The Castle of Good Hope is the oldest surviving colonial building in South Africa, built between 1666 and 1679, primarily by soldiers and slaves. Located on what was then the beach overlooking the harbour; the land since having been reclaimed for building, it was designed specifically to withstand cannon fire from enemy ships. The castle has a unique pentagonal shape with five bastions, named Leerdam, followed in clockwise order by Buuren, Catzenellenbogen, Nassauand Oranje. In 1936 the Castle was declared a National Monument.
Today the castle is the seat of the military in the Cape and houses the Castle Military museum and Iziko Museum of Cape Town. The Castle also houses the famous William Fehr Collection of historic artworks, the Castle Military Museum, the Krotoa Memorial, the permanent ceramic exhibition 'FIRED', and ceremonial facilities for traditional Cape Regiments. In December 2016, statues of King Cetshwayo, Langalibalele, Sekhukhune and 17th century freedom fighter, Nommoä were unveiled in the castle grounds. The grounds are also home to an in-house deli and a gift shop.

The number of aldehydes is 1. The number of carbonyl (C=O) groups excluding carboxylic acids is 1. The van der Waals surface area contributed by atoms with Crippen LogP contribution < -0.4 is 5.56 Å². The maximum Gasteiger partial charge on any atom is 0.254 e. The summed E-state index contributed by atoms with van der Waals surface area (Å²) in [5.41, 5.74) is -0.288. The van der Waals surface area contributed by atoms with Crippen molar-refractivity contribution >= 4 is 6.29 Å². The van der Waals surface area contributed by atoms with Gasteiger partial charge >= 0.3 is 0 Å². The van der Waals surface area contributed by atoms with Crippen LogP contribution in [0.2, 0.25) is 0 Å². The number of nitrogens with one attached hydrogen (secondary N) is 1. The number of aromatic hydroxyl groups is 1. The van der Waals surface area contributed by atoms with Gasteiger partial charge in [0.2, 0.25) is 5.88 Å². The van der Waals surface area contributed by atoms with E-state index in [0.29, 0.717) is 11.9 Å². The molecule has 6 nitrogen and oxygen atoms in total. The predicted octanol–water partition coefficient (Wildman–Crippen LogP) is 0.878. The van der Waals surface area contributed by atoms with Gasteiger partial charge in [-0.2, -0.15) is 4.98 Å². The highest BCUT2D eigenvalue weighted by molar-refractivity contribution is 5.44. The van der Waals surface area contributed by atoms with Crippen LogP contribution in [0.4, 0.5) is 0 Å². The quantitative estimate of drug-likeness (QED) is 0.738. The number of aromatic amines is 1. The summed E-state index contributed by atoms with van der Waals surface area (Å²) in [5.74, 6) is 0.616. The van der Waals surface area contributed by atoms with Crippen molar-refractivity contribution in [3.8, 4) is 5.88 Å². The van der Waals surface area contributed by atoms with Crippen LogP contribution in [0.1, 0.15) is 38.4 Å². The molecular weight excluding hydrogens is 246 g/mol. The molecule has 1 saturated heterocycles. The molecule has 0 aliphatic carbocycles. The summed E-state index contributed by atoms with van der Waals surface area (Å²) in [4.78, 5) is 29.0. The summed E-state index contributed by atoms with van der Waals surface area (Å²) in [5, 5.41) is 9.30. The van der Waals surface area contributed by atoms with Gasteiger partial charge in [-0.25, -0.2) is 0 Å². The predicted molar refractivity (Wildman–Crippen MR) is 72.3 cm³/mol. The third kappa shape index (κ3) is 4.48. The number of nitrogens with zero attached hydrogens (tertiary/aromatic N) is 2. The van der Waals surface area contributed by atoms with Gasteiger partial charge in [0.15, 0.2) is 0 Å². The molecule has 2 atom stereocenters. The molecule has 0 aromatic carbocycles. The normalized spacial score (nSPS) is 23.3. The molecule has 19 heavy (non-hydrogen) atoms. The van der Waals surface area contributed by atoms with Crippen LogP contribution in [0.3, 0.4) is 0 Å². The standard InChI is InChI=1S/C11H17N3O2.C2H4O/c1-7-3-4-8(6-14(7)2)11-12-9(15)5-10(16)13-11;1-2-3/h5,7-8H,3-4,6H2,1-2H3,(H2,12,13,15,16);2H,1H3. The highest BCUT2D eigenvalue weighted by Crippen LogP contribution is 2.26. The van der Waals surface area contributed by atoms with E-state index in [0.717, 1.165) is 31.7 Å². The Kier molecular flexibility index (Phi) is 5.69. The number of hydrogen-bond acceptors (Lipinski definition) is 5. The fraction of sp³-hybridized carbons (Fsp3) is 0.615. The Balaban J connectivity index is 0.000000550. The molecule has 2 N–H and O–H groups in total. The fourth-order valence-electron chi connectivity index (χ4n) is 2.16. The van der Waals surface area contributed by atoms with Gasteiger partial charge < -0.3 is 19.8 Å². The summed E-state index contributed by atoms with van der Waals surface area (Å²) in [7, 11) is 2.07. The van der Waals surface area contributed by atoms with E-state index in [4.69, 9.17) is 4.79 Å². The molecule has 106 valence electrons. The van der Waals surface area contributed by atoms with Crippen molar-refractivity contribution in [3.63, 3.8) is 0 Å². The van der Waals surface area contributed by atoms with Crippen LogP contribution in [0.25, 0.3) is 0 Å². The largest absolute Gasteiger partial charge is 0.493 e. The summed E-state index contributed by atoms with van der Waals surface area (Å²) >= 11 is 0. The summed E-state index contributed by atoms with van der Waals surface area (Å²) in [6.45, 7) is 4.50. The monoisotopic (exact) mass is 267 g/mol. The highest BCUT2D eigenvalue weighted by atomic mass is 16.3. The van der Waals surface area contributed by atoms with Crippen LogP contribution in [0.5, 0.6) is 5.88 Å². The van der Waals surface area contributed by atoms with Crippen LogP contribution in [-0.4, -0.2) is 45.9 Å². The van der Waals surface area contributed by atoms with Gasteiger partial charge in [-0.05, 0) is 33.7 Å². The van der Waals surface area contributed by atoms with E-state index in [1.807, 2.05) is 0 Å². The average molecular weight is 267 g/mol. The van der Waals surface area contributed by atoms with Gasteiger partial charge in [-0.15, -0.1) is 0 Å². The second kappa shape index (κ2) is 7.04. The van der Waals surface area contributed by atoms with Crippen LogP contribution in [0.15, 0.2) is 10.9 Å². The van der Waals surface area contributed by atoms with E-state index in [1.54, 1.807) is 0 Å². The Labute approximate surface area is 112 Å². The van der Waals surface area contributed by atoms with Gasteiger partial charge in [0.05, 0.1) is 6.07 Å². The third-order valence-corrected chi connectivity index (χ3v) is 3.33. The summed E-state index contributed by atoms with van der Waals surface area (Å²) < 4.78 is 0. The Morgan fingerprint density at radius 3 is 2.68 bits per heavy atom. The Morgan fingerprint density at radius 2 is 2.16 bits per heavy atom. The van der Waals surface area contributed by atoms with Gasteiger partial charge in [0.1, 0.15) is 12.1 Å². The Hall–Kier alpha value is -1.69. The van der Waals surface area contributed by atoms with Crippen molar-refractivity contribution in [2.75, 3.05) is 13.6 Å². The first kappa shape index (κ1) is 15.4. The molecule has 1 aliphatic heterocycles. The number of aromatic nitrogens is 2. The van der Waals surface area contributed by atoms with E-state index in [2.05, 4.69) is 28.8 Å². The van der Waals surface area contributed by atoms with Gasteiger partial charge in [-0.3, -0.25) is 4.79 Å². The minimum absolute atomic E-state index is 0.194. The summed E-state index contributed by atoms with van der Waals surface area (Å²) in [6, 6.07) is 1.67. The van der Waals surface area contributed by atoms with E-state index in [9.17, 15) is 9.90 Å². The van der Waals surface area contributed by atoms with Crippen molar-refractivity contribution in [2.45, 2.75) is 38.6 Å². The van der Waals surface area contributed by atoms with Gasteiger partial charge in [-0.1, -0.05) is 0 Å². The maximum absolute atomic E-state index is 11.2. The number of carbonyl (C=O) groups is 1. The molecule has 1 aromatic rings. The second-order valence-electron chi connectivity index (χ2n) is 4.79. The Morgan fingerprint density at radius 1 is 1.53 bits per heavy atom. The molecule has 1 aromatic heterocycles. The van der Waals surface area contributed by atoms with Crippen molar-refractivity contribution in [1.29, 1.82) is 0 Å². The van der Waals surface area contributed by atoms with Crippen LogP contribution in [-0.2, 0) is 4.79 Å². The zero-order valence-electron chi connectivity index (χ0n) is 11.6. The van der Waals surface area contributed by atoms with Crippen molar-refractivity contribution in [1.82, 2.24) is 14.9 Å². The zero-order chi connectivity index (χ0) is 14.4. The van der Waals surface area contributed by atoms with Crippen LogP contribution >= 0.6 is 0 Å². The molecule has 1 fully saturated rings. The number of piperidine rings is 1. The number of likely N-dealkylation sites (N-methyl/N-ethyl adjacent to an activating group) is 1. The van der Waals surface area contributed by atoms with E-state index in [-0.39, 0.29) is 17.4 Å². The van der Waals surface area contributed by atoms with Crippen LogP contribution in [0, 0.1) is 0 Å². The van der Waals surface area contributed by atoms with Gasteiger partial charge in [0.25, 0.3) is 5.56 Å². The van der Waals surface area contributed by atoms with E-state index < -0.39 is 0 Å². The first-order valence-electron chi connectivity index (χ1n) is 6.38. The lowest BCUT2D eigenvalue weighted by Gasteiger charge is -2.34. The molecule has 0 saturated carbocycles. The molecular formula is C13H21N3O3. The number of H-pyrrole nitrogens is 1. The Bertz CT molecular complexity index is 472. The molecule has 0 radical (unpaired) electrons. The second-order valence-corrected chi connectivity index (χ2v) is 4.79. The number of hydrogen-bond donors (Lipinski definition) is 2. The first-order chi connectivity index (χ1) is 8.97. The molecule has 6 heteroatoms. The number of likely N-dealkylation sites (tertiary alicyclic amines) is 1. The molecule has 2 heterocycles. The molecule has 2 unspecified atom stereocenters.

The Castle offers guided tours, regular ceremonies including the Key ceremony and the firing of the cannon, horse and carriage rides, and hosts music and arts events year round. Certain parts of the Castle may also be used for private functions.